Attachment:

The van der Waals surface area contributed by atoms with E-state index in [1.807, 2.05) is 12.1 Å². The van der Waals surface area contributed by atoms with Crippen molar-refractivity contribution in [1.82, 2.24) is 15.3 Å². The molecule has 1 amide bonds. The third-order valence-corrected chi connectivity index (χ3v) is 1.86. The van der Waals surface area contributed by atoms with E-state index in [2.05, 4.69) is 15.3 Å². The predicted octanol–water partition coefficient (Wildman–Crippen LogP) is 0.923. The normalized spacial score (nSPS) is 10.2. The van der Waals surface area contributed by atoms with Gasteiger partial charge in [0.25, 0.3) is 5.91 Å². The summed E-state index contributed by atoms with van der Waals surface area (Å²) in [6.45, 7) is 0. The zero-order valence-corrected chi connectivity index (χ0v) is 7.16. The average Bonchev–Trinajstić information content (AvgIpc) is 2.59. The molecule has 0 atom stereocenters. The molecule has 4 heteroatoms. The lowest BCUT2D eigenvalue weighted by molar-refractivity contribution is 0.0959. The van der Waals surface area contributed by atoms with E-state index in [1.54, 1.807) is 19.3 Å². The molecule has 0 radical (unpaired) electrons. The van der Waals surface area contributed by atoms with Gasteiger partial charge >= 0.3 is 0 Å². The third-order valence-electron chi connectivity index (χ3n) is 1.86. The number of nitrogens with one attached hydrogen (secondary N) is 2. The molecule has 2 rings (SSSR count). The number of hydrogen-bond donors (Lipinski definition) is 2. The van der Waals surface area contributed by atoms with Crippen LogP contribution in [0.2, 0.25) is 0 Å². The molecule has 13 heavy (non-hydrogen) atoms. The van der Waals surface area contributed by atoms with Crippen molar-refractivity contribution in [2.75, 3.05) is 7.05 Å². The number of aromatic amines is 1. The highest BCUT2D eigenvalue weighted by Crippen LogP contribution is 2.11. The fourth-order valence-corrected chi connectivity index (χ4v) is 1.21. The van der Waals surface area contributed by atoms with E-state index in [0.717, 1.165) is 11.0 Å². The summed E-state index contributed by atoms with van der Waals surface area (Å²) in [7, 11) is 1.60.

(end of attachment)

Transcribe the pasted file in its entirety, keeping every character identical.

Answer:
The van der Waals surface area contributed by atoms with E-state index in [1.807, 2.05) is 12.1 Å². The van der Waals surface area contributed by atoms with Crippen molar-refractivity contribution in [1.82, 2.24) is 15.3 Å². The molecule has 1 amide bonds. The third-order valence-corrected chi connectivity index (χ3v) is 1.86. The van der Waals surface area contributed by atoms with E-state index in [2.05, 4.69) is 15.3 Å². The predicted octanol–water partition coefficient (Wildman–Crippen LogP) is 0.923. The normalized spacial score (nSPS) is 10.2. The van der Waals surface area contributed by atoms with Gasteiger partial charge in [0.25, 0.3) is 5.91 Å². The summed E-state index contributed by atoms with van der Waals surface area (Å²) in [6.45, 7) is 0. The zero-order valence-corrected chi connectivity index (χ0v) is 7.16. The average Bonchev–Trinajstić information content (AvgIpc) is 2.59. The molecule has 0 atom stereocenters. The molecule has 4 heteroatoms. The lowest BCUT2D eigenvalue weighted by molar-refractivity contribution is 0.0959. The van der Waals surface area contributed by atoms with E-state index in [1.54, 1.807) is 19.3 Å². The molecule has 0 radical (unpaired) electrons. The van der Waals surface area contributed by atoms with Gasteiger partial charge >= 0.3 is 0 Å². The third-order valence-electron chi connectivity index (χ3n) is 1.86. The number of nitrogens with one attached hydrogen (secondary N) is 2. The molecule has 2 rings (SSSR count). The number of hydrogen-bond donors (Lipinski definition) is 2. The van der Waals surface area contributed by atoms with Crippen LogP contribution in [0.2, 0.25) is 0 Å². The molecule has 13 heavy (non-hydrogen) atoms. The van der Waals surface area contributed by atoms with Crippen molar-refractivity contribution in [2.75, 3.05) is 7.05 Å². The number of aromatic amines is 1. The highest BCUT2D eigenvalue weighted by Crippen LogP contribution is 2.11. The fourth-order valence-corrected chi connectivity index (χ4v) is 1.21. The van der Waals surface area contributed by atoms with E-state index in [0.717, 1.165) is 11.0 Å². The summed E-state index contributed by atoms with van der Waals surface area (Å²) in [7, 11) is 1.60.